Milton Berle was television's first superstar and remains one of America's top comedians.
From the Print Edition:
Ron Perelman, Spring 95
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Their romance heated up during the Broadway run of Hold Onto Your Hats. Berle became a regular stage-door Johnny, waiting in the alley behind the Shubert Theatre every night so he could take his blond bombshell out on the town, to her apartment or wherever else they could go to elude Mama Berle, which wasn't easy. Mama wasn't about to lose her pride and joy to the shiksa without putting up a fight.
As time went on, waiting for Joyce in Shubert Alley became more and more tiresome to Berle. Jolson, who was still a huge singing star--not to mention a bigger ham than any you could find at the Hormel meatpacking plant--had fallen into the annoying habit of stopping the show every night halfway through the second act and saying to the audience: "Now you nice folks out dere know how dis show is gonna end. Johnny gets da girls, da comedy lead gets da homely broad and da ingenue's father forgives her for falling in love wit a cowpoke and gives him a job on Wall Street. Now dat you know all dis, just settle back in your seats while Jolie entertains you wit a few songs."
Whereupon Jolson would do 40 minutes of his famous numbers, from "Sonny Boy" to "Swanee" to "April Showers" to a lot more, while the rest of the cast just stood there. The curtain was supposed to come down at 11, but on many nights they were lucky if the show let out by midnight.
One night Berle became so angry about being kept waiting that he entered the theater while Jolson was doing his star turn, walked down the center aisle, put two fingers to his lips, let out a loud whistle and yelled, "hold it, Jolie!" Then he walked up on the stage, took Joyce by the hand and led her to the center aisle. There he turned back to Jolson, threw a set of keys at him and said, "we're going home, Jolie. You lock up."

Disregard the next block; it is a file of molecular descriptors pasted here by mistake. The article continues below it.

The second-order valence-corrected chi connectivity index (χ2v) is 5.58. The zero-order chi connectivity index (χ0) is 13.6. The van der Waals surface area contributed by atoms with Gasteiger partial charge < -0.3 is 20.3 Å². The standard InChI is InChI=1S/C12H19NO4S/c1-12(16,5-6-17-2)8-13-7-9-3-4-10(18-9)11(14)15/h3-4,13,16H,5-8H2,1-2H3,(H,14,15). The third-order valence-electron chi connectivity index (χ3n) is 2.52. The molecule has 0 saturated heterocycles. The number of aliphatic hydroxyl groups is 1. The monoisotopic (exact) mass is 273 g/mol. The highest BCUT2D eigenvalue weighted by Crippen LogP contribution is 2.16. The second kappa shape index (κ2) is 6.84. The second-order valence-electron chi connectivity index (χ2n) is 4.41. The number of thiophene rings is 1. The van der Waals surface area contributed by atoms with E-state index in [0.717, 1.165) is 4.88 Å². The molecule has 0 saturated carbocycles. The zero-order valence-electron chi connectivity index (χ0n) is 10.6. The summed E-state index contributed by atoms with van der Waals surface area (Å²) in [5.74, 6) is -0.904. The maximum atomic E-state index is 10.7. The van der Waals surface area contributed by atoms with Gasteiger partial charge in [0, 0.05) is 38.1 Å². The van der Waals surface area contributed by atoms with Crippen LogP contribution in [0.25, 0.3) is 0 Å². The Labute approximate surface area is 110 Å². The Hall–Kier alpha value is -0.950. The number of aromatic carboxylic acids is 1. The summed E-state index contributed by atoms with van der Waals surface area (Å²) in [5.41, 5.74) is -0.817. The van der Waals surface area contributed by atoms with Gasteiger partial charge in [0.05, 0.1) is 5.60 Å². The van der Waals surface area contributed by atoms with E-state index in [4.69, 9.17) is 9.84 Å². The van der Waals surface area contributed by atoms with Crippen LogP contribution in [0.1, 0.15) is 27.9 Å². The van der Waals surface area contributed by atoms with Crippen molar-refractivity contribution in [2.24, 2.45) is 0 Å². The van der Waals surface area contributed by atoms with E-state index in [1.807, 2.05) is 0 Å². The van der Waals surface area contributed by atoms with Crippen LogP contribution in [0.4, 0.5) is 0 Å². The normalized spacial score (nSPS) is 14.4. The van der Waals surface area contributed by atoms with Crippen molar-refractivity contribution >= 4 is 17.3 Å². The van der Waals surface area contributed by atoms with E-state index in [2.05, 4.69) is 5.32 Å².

Since Berle was a big star by then and easily recognizable, the audience roared, thinking it was part of the show.
Jolson was livid. He couldn't let on to the audience that he was angry, but the following night he took Joyce aside and said, "if I ever get my hands on that fucking Jew comic, I'll kill him."
"Jolson was so mad he was anti-Semitic--which is pretty mad when you consider he was the son of a rabbi," Berle told me with a grin.
Mama didn't dislike Joyce so much as she just didn't want to share her son with another woman. In spite of her resistance, her son and his shiksa tied the knot in a civil ceremony in Beverly Hills on December 4, 1941--three days before the Japanese attacked Pearl Harbor.
The newlyweds settled down in a house on Roxbury Drive, while Mama remained in the smaller bungalow on Palm Drive, where she and Milton had lived before the nuptials.
At 33, Berle was too old to be drafted. He accepted an offer to star in a half-hour weekly radio show sponsored by Ballantine Beer over the NBC network. The show originated from NBC's new radio-broadcasting studios on the corner of Sunset and Vine.
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